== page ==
Faculty communication and marketing representatives play a critical role in ensuring that communication lines with internal and external stakeholder are kept open. The Monday Paper caught up with one of the faculty reps - Mary Hilton, communications and marketing manager for the Faculty of Engineering & the Built Environment (EBE), to find out what her days are like.
MP: What's an average day look like for you?
MH: I usually get into the office around 07h00 and check all my emails, mainly from parents and applicants wanting to either visit the faculty, or needing more information on courses or updates on their applications. Some are from companies wanting to offer students bursaries or employment. I also get communiqués on various other matters such as story leads, information on seminars, lectures or visitors, as well as on orientation matters, alumni looking for information, and students seeking help. Depending on what is happening in the departments, I will be collecting, writing and taking photographs for the faculty newsletter, our website, the Monday Paper and the external media. I meet with representatives from the EBE undergraduate and postgraduate councils and those from Engineers Without Borders, to assist them and give them guidance with their planning, events and any problems that they may be experiencing. Some days I will be arranging events, ranging from the Open Day to the awards evening, cultural evening, and campaigns on safety, health and the environment. I also visit schools and deal with NGOs who are running maths and science programmes at high schools. I am the 'ombudsman' for the faculty, so staff and students come to me when they need a safe space, often just for advice or someone to listen to.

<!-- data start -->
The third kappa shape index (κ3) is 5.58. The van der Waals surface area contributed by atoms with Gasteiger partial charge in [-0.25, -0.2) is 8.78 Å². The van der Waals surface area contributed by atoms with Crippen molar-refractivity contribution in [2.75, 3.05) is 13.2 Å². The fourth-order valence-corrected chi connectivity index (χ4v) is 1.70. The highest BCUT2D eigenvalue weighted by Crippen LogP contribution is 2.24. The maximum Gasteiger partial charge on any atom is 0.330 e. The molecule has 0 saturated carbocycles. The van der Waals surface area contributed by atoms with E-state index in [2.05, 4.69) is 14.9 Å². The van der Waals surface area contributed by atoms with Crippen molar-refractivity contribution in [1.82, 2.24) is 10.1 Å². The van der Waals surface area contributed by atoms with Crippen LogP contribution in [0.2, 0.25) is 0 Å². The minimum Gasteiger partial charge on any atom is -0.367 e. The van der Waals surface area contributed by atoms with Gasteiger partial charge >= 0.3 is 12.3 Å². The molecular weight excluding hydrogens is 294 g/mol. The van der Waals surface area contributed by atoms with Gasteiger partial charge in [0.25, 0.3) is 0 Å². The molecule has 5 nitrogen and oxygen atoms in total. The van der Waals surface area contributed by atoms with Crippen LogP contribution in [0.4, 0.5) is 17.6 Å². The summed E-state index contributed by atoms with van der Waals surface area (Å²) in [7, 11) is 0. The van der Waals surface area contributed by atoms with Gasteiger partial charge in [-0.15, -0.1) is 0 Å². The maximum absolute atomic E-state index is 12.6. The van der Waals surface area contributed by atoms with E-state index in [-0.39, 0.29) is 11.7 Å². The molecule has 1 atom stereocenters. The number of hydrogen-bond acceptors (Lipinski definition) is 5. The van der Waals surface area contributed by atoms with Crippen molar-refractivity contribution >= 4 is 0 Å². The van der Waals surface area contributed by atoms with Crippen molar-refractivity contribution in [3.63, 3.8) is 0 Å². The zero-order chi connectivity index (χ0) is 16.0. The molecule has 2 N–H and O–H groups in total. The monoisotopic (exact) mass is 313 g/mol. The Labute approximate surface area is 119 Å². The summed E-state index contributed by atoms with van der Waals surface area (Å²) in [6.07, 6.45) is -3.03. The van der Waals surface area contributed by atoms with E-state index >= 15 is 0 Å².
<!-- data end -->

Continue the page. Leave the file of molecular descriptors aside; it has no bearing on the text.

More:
MP: What are the challenges of such a day?
MH: The challenge is that my portfolio is very broad, and sometimes it's hard to decide what takes priority. I am self-driven and willing to go the extra mile to make sure our clients get the service and information they require. This often sees me taking on things that are not in my portfolio.
MP: Any fun bits?
MH: My job is so varied, and I love it. I work with an amazing group of young and energetic students who truly give you hope for the future. I love watching them grow and develop, and with our alumni programme I am so pleased that I am able to keep up to date with their careers. Many of them keep in touch through LinkedIn and Facebook, which really makes me feel quite honoured. I receive emails out of the blue, just to ask how I am doing. They always put a smile on my face.
MP: And the not-such-fun bits?
MH: I guess the not-such-fun bit is attending too many committee meetings.
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